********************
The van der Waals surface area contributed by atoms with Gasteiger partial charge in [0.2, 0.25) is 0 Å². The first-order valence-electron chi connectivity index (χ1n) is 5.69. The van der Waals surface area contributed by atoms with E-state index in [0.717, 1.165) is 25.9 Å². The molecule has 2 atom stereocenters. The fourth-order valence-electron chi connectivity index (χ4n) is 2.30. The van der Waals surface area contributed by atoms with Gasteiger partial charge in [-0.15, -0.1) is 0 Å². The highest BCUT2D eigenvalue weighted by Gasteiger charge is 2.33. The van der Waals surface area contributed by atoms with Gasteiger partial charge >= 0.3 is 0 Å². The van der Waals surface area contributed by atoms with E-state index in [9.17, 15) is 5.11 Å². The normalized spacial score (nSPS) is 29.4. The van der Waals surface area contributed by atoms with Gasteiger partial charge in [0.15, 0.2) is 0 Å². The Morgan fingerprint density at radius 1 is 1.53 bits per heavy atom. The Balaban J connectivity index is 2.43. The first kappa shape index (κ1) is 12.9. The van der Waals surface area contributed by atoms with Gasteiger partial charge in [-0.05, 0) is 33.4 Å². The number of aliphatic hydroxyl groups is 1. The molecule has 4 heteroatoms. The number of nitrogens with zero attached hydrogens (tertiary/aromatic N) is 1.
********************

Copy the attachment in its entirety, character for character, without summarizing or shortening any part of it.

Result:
The van der Waals surface area contributed by atoms with Gasteiger partial charge in [0.2, 0.25) is 0 Å². The first-order valence-electron chi connectivity index (χ1n) is 5.69. The van der Waals surface area contributed by atoms with E-state index in [0.717, 1.165) is 25.9 Å². The molecule has 2 atom stereocenters. The fourth-order valence-electron chi connectivity index (χ4n) is 2.30. The van der Waals surface area contributed by atoms with Gasteiger partial charge in [-0.15, -0.1) is 0 Å². The highest BCUT2D eigenvalue weighted by Gasteiger charge is 2.33. The van der Waals surface area contributed by atoms with Gasteiger partial charge >= 0.3 is 0 Å². The van der Waals surface area contributed by atoms with E-state index in [9.17, 15) is 5.11 Å². The normalized spacial score (nSPS) is 29.4. The van der Waals surface area contributed by atoms with Gasteiger partial charge in [0.15, 0.2) is 0 Å². The Morgan fingerprint density at radius 1 is 1.53 bits per heavy atom. The Balaban J connectivity index is 2.43. The first kappa shape index (κ1) is 12.9. The van der Waals surface area contributed by atoms with Gasteiger partial charge in [-0.05, 0) is 33.4 Å². The number of aliphatic hydroxyl groups is 1. The molecule has 4 heteroatoms. The number of nitrogens with zero attached hydrogens (tertiary/aromatic N) is 1.